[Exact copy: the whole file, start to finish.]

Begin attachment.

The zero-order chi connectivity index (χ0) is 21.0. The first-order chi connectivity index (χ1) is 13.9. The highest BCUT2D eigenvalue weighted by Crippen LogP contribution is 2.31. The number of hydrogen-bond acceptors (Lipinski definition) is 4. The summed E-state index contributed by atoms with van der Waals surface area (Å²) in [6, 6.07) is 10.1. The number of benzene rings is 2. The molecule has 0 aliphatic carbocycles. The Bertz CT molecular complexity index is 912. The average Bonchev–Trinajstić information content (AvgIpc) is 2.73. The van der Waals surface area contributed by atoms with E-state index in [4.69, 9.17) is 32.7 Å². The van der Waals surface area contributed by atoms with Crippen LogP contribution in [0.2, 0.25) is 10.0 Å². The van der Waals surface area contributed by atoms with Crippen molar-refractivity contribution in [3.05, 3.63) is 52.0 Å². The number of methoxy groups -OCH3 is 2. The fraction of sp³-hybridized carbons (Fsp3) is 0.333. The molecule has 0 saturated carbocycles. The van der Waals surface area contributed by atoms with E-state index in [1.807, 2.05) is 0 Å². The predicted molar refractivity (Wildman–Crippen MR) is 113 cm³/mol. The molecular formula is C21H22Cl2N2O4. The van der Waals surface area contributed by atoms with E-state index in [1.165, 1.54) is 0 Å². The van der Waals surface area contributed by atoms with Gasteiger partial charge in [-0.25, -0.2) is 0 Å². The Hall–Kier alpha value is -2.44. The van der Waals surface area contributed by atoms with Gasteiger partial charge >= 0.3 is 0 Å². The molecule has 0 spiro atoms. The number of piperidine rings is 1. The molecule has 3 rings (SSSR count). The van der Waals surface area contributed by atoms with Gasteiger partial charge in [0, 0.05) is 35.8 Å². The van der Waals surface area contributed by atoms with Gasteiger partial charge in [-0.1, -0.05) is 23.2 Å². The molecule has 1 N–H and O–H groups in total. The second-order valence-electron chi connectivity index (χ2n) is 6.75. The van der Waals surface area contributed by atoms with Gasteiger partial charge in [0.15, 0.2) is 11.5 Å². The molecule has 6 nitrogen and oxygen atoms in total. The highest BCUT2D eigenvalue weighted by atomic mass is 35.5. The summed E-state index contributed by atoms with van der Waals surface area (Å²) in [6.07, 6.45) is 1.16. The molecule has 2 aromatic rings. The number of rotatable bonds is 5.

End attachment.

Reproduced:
The zero-order chi connectivity index (χ0) is 21.0. The first-order chi connectivity index (χ1) is 13.9. The highest BCUT2D eigenvalue weighted by Crippen LogP contribution is 2.31. The number of hydrogen-bond acceptors (Lipinski definition) is 4. The summed E-state index contributed by atoms with van der Waals surface area (Å²) in [6, 6.07) is 10.1. The number of benzene rings is 2. The molecule has 0 aliphatic carbocycles. The Bertz CT molecular complexity index is 912. The average Bonchev–Trinajstić information content (AvgIpc) is 2.73. The van der Waals surface area contributed by atoms with E-state index in [4.69, 9.17) is 32.7 Å². The van der Waals surface area contributed by atoms with Crippen LogP contribution in [0.2, 0.25) is 10.0 Å². The van der Waals surface area contributed by atoms with Crippen molar-refractivity contribution in [3.05, 3.63) is 52.0 Å². The number of methoxy groups -OCH3 is 2. The fraction of sp³-hybridized carbons (Fsp3) is 0.333. The molecule has 0 saturated carbocycles. The van der Waals surface area contributed by atoms with E-state index in [1.807, 2.05) is 0 Å². The predicted molar refractivity (Wildman–Crippen MR) is 113 cm³/mol. The molecular formula is C21H22Cl2N2O4. The van der Waals surface area contributed by atoms with E-state index in [1.165, 1.54) is 0 Å². The van der Waals surface area contributed by atoms with Gasteiger partial charge in [-0.25, -0.2) is 0 Å². The Hall–Kier alpha value is -2.44. The van der Waals surface area contributed by atoms with Gasteiger partial charge >= 0.3 is 0 Å². The molecule has 0 spiro atoms. The number of piperidine rings is 1. The molecule has 3 rings (SSSR count). The van der Waals surface area contributed by atoms with Gasteiger partial charge in [0, 0.05) is 35.8 Å². The van der Waals surface area contributed by atoms with Gasteiger partial charge in [-0.1, -0.05) is 23.2 Å². The molecule has 1 N–H and O–H groups in total. The second-order valence-electron chi connectivity index (χ2n) is 6.75. The van der Waals surface area contributed by atoms with Gasteiger partial charge in [0.15, 0.2) is 11.5 Å². The molecule has 6 nitrogen and oxygen atoms in total. The highest BCUT2D eigenvalue weighted by atomic mass is 35.5. The summed E-state index contributed by atoms with van der Waals surface area (Å²) in [6.07, 6.45) is 1.16. The molecule has 2 aromatic rings. The number of rotatable bonds is 5.